A startup at the University of Toronto that’s developing a sustainable polyester alternative for fashion brands has snagged the Adams Sustainability Innovation Prize’s top spot.
ALT TEX, a startup working out of the University of Toronto Mississauga’s ICUBE accelerator and whose co-founders include alumna Avneet Ghotra, won first place and $10,000 for converting food waste into a biodegradable bio-plastic fibre that can be used in textile manufacturing.
The virtual pitch competition was open to ideas, projects or startups that have received less than $25,000 in funding and investment, and whose co-founders include at least one U of T student, post-doctoral researcher or recent graduate.
Myra Arshad, an ALT TEX co-founder and graduate of the Schulich School of Business at York University, said that fashion is one of the world’s most polluting industries – and that while the sustainable fashion industry is growing, there’s an important gap that ALT TEX is poised to fill.
“Despite the market pull [towards sustainable fashion], there’s a lack of truly sustainable alternatives to one of the largest and most polluting sectors of fashion manufacturing: polyester,” Arshad said during the virtual event last week. “At Alt Tex, we’re solving this need by creating a sustainable polyester replacement through our waste-to-wardrobe solution.
“We take one of the largest contributors of garbage – food waste – and chemically regenerate it into a bio-plastic used to create polyester.”
U of T alumna Avneet Ghotra co-founded ALT TEX, a startup that is developing a clothing fabric made from unused industrial food waste (photo by Myra Arshad)
ALT TEX’s novel fermentation process converts food waste into bio-plastic fibre that mimics the look and feel of polyester but is biodegradable. The company says a single shirt manufactured using its carbon-neutral fibre could help remove one kilogram of food waste from landfills, save nine kilograms of carbon emissions and save four kilograms of micro-plastic pollution.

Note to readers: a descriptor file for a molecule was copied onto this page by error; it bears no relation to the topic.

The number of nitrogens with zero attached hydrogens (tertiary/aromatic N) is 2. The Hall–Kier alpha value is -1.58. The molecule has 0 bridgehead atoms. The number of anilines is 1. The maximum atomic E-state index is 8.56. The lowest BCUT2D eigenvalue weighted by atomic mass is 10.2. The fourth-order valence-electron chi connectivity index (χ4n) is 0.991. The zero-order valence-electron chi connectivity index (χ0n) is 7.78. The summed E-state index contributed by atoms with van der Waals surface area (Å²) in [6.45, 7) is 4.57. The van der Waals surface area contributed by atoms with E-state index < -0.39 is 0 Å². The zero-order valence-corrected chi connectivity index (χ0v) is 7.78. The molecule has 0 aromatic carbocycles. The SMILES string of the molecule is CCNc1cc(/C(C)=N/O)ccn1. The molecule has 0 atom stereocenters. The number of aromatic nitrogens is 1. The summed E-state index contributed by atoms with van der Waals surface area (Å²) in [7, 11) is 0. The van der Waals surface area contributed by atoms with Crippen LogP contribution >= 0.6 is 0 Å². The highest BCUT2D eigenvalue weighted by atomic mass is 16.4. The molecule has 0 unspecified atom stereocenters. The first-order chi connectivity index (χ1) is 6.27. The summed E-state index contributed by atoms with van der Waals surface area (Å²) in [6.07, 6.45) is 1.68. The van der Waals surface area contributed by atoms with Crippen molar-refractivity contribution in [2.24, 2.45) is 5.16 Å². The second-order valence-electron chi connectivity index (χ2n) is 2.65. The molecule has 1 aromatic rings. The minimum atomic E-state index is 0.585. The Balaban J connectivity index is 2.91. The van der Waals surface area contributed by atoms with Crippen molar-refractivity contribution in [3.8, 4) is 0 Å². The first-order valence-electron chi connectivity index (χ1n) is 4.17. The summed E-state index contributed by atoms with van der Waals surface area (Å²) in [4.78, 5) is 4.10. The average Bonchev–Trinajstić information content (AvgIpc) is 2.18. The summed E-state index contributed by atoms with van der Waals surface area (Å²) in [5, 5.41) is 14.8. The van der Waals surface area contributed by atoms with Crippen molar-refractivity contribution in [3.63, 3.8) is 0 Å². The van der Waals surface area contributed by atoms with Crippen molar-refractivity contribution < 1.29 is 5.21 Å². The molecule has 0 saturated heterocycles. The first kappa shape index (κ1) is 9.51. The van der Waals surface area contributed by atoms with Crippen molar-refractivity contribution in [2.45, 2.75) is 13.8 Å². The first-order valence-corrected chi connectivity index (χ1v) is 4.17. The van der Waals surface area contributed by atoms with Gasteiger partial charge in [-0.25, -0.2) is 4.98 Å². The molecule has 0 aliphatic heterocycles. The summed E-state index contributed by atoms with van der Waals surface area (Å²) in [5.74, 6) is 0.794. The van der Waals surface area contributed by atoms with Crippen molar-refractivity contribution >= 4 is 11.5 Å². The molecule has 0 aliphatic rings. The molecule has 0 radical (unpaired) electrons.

Fellow ICUBE startup HOPE Pet Foods picked up the $7,500 second-placed prize for their meat-free pet food company, while Polaris.AI, a startup that’s developing an AI-powered public transit planning engine and mobile app and was founded by a trio of Rotman School of Management MBA candidates, took home the $5,000 third-place prize. Three $1,000 prizes were also awarded to the three runner-up teams, Fyyne, IOBO, and Yayra-Si Youth Foundation.
The event marked the culmination of the Adams Sustainability Celebration organized by U of T’s Committee on the Environment, Climate Change and Sustainability (CECCS). Created with the help of a donation from Wendy Adams, the four-month-long initiative comprised a series of events that sought to celebrate sustainability successes, inspire ideas, foster collaborations and increase engagement around sustainability issues across U of T’s three campuses.
“There’s a ton of sustainability stuff that goes on at U of T that’s invisible – it’s under the floor, it’s behind the wall or it’s in the meeting room or in the classroom. It’s just not visible to anyone who isn’t directly involved. The idea of the celebration is to make that visible,” said John Robinson, presidential adviser on the environment, climate change and sustainability and one of four judges at the pitch competition.
Robinson, who is also a professor at the Munk School of Global Affairs & Public Policy and the School of the Environment, added that the goal of the pitch competition was to “find and support student sustainability ideas that could make a big impact in the future.”
The competition’s judges also included Ron Saporta, U of T’s chief operating officer, property services and sustainability; Sue Talusan, design manager at the MaRS Discovery District; and Letitia Biagi, an economist and manager of the analytics and finance unit at the provincial Ministry of Energy, Northern Development and Mines.
In addition to the pitch competition, the event also saw the awarding of three $5,000 student grants to students with innovative ideas to advance sustainability initiatives on campus, and three $5,000 faculty grants to professors and instructors to support the development of sustainability-based course content and projects into their courses.
The inaugural Adams Sustainability Celebration drew hundreds to the various events – most of whom were students. It featured six live panel sessions, 10 virtual showcases and 40 student group exhibits over four months.
The celebration is set to be held for two more years, with the next editions scheduled to begin next fall.